Alejandro Calderón Chatet Appointed CEO of EPM
Last night, Medellín’s Mayor Daniel Quintero announced the appointment of Alejandro Calderón Chatet as the new CEO of Empresas Públicas de Medellín (EPM). Calderón has served as executive vice president of finance & investment since December 1st of last year.
Quintero also thanked EPM’s Vice President of Strategy & Planning Mónica Ruiz Arbeláez for serving as interim CEO since February 1st while a formal talent search was conducted to replace former CEO Álvaro Rendón, who was fired earlier this year by Quintero, leading to a bitter public dispute.
Calderón has a background in finance and investment, working as a credit analyst for Standard & Poor in Paris, serving as the Colombian consul in Boston, Massachusetts during the Juan Manuel Santos administration, and holding several investment banking roles in Bogotá at C&C Gold, Silk Investment Bank, and Grupo Pegasus. Calderón also served a stint working on mergers and acquisitions for Colombian petroleum company Ecopetrol. Calderón also served on the board of directors of Perú Minerals S.A.C.
On one hand, investors may hope that a head with a background in banking and finance can bring much needed stability to EPM, a multinational utility owned by the city of Medellín that has been plunged into controversy in the past year due to perceived breakdowns in governance. The current board of directors, all appointed by Mayor Quintero, is relatively light on relevant corporate experience.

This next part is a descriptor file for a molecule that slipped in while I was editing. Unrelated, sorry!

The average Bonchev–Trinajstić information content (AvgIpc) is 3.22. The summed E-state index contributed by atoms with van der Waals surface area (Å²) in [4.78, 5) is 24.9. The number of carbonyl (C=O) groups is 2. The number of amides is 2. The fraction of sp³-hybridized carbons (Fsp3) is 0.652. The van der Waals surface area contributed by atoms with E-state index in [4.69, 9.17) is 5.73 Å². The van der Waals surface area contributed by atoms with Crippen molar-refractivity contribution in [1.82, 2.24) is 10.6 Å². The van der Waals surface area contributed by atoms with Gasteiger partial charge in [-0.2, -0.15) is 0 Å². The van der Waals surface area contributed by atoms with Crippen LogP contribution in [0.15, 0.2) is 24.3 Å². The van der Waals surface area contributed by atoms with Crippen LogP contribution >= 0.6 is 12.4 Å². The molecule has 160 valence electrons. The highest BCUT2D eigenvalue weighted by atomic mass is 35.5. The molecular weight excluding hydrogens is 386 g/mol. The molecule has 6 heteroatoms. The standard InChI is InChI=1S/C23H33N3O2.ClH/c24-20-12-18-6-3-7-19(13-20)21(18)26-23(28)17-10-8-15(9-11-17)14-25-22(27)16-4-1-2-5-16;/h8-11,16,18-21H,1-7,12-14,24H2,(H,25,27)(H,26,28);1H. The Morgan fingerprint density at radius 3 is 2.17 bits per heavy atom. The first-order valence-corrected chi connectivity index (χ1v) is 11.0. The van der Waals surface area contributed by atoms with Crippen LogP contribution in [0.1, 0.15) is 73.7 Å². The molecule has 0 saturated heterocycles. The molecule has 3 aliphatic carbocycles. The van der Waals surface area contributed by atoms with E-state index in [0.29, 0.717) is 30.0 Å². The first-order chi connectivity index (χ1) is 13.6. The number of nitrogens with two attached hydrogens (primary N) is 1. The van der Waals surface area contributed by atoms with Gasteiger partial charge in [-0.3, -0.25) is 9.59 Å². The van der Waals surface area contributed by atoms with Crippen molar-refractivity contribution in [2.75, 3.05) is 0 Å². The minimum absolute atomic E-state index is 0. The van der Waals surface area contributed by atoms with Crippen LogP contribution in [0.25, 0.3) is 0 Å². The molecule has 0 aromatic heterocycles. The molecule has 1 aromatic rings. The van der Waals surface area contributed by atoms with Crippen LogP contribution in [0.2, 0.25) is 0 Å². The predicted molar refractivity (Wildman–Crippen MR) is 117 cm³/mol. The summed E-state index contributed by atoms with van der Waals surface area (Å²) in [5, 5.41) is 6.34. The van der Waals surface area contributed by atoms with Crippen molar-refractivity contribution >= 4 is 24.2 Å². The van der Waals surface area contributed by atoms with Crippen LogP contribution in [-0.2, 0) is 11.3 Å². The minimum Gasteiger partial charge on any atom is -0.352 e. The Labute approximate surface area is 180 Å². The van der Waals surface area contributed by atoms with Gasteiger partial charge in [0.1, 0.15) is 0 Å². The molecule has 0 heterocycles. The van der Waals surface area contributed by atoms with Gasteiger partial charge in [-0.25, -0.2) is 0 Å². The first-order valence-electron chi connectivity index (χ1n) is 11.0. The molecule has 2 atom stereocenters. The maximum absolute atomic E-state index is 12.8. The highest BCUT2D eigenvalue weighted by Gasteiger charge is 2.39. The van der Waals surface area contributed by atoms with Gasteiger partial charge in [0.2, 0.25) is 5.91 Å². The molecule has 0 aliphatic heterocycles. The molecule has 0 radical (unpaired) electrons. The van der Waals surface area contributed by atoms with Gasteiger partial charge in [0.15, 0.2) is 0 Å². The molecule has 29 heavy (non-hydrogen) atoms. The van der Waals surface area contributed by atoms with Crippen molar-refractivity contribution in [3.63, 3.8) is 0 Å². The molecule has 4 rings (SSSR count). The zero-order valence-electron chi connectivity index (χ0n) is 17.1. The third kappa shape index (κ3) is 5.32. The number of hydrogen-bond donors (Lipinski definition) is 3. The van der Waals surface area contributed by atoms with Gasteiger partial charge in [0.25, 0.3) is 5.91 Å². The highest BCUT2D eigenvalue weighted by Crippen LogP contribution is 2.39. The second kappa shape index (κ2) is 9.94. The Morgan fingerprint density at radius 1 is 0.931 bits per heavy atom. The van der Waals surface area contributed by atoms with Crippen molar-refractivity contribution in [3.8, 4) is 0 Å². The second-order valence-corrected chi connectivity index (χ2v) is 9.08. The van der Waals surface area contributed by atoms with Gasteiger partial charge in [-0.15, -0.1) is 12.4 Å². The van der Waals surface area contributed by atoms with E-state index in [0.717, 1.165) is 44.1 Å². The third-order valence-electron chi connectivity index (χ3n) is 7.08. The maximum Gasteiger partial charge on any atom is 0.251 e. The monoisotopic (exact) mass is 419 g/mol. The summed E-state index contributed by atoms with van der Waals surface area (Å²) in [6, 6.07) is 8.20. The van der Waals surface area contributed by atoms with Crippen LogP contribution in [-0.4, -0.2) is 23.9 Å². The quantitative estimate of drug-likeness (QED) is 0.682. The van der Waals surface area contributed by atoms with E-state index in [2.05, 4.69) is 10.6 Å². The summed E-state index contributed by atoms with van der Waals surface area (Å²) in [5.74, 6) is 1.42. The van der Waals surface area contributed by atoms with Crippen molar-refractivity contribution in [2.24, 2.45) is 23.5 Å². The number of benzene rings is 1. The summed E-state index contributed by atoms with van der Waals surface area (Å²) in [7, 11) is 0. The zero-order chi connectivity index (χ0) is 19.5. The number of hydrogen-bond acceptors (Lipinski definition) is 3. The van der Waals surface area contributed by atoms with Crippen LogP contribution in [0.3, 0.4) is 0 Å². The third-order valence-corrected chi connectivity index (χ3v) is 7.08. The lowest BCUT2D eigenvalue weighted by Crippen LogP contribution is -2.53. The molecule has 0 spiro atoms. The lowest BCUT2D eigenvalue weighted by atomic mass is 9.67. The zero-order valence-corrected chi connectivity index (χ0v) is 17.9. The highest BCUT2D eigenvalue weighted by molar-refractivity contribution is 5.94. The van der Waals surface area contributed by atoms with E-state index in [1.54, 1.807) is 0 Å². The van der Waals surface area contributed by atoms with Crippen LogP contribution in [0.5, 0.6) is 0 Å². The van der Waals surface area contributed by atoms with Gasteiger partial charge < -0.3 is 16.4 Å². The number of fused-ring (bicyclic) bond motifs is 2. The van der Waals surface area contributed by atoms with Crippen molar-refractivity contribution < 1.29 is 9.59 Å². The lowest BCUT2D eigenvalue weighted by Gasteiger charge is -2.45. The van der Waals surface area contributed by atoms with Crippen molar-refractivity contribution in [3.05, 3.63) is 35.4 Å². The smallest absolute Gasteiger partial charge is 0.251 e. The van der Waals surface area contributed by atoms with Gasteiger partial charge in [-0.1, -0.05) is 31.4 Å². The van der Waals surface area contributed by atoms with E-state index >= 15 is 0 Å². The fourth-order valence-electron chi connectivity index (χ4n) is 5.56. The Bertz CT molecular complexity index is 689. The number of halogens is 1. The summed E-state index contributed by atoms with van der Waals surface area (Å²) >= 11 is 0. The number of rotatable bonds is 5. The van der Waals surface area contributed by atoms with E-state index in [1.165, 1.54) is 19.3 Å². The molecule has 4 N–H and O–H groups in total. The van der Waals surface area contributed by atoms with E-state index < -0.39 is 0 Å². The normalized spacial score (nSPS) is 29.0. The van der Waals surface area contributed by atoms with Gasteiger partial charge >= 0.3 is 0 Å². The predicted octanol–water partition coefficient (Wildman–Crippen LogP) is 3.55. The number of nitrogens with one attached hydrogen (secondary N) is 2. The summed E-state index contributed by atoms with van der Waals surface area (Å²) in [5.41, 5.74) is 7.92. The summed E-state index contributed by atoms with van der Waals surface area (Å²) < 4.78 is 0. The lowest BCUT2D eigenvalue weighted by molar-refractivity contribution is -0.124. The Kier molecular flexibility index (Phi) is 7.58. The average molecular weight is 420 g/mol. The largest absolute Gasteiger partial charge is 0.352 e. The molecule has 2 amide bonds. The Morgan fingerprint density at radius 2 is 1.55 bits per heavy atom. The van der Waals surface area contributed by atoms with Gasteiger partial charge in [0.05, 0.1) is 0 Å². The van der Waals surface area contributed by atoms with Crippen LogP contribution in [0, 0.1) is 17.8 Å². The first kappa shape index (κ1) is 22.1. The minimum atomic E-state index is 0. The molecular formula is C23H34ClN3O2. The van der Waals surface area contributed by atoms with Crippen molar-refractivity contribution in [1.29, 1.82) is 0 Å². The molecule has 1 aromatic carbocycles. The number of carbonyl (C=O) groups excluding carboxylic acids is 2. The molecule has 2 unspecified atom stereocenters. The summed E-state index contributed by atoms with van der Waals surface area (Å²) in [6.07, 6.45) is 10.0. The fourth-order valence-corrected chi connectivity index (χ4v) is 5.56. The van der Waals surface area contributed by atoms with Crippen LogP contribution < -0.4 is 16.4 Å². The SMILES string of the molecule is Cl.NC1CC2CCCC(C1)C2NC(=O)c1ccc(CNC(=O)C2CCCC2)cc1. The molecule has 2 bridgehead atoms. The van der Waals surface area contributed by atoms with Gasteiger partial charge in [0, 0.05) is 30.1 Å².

Quintero during his mayoral campaign insulted then CEO Jorge Londoño, implying he was corrupt, but the mayor’s chosen replacement lasted barely a year, falling out with the politico accusing him of violating the utility’s managerial independence.
One observation that stands out in Calderon’s background is, based on the biography provided by EPM, he has no utility or operational experience, having worked his entire career in deal making—investment banking and M&A. This in no way indicates that Calderón isn’t up for the job, but EPM’s challenges are its troubled Hidroituango hydroelectric project, the monumental operational task of rehabilitating recently acquired Electricaribe, and managing EPM’s vast utility holdings spanning from Chile in the south to México in the north.
The millions of customers that rely on EPM and its subsidiaries for reliable services along with the institutional bondholders who depend on EPM for timely payments will be counting on Calderón’s ability to pivot from a career doing deals to quite literally keeping the lights on, the water clean & flowing, and shielding EPM from populist political machinations from the other side of Medellín’s 55th street that separates EPM’s headquarters from city hall.